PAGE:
The waltz as a carrier of a social revolution
What was revolutionary about the waltz was the ecstatic dynamic, which swept up all the dancers, without distinction of rank or status, in the slipstream of the rotating swirling mass. The establishment of the waltz as a fashion dance at the courts of Europe demonstrated the increasingly fragile power-position of the traditional ruling classes. Through the medium of dance, a social development which had yet to be fought for politically, was announced to the Bourgeoisie and the working class. The waltz became the epitome of the revolution and the symbol of the bourgeois principle of "égalité". The waltz also required a close dance hold. For the first time in the history of European social dancing, men and women stood face-to-face, close together, embraced each other and revolved, whirling continuously, into a trancelike state. This dance-hold, denounced as immoral, signified a sexual revolution in dancing.
The extent of this cultural revolution can only be fully understood when contrasting the waltz with the minuet, the courtly fashion dance, which, before the triumphant arrival of the waltz, had dominated the world of dance since the 17th century. The minuet with its highly complex, highly detailed figure and step sequences, had thoroughly accomplished the separation between society dancing and the more original folk dances, rendering the cultural schism between the social classes unbridgeable.
The essence of the minuet includes a strict formation of dancers who perform the artful dance in measured steps on exact geometric lines, but as well, an audience, toward whom the dance is directed. Who entered the dance, in which order, was of utmost importance. In the sophisticated order and abstract uniformity of the dancers, social status is crucial for determining their place in the dance; the hierarchical order of society is demonstrated in the dance.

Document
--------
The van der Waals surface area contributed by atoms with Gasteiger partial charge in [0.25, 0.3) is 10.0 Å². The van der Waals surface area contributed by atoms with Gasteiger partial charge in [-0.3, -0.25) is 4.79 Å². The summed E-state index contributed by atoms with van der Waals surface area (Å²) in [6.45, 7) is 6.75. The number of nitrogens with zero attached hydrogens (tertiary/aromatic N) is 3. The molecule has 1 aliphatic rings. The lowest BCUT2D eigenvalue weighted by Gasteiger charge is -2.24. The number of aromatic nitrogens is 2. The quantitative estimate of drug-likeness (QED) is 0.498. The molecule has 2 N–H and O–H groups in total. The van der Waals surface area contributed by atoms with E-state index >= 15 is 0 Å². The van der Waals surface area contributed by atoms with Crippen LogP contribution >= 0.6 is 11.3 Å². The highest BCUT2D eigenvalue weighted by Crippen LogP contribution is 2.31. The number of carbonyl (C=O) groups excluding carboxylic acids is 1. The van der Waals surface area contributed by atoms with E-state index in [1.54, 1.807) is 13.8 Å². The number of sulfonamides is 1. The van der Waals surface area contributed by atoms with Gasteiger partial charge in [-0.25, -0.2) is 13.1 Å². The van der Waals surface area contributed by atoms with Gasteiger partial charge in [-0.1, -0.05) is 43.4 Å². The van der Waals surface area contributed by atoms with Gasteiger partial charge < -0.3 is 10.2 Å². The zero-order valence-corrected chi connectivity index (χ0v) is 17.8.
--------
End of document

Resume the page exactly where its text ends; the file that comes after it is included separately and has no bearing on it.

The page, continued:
Now, all this has changed entirely with the waltz, through which emerge, for the first time in the European history of dance, great masses of free-dancing couples; the emphasis is not on uniformity, but on individual expression. Difficult-to-learn complicated sequences of the minuet, without room for personal creativity, are replaced by the few basic steps of the waltz, which allow one's own temperament room to play.
When entering into a dancing crowd, the dancers put aside their social role; only individual performance and enthusiasm in the dance counts, not one's status in the society outside the ballroom. The waltz is not a copy of an existing social order, nor does it contain narrative moments like its predecessors: as a dance it is absolute, like the circular form in itself.
This absoluteness as a dance may have enabled the waltz ultimately to embrace all social classes equally. At the same time, this phenomenon is supported by the intellectual and cultural changes since the French Revolution. In art, there is an increasing detachment from traditional patrons; an art market with the components "free artist" and "general taste" dissolves the dependency on court and church. The "individual style", emotionalism and romantic devotion to the higher power of nature, first demonstrated the intellectual independence of the middle class, but led further to a sensitive cult of individualism, in which the upper class could join as well. In its tempestuous abandonment of all conventions, through immersion into a rolling mass, the waltz offered the possibility of actively living the new individualism. The double spiral movement, the rotation around a couple's own axis while simultaneously tracing a large circle resembles the cosmic orbits of the planets; in the dance, man becomes a moving part of the universe.
Translated by Peter Renzland, 2010-05-05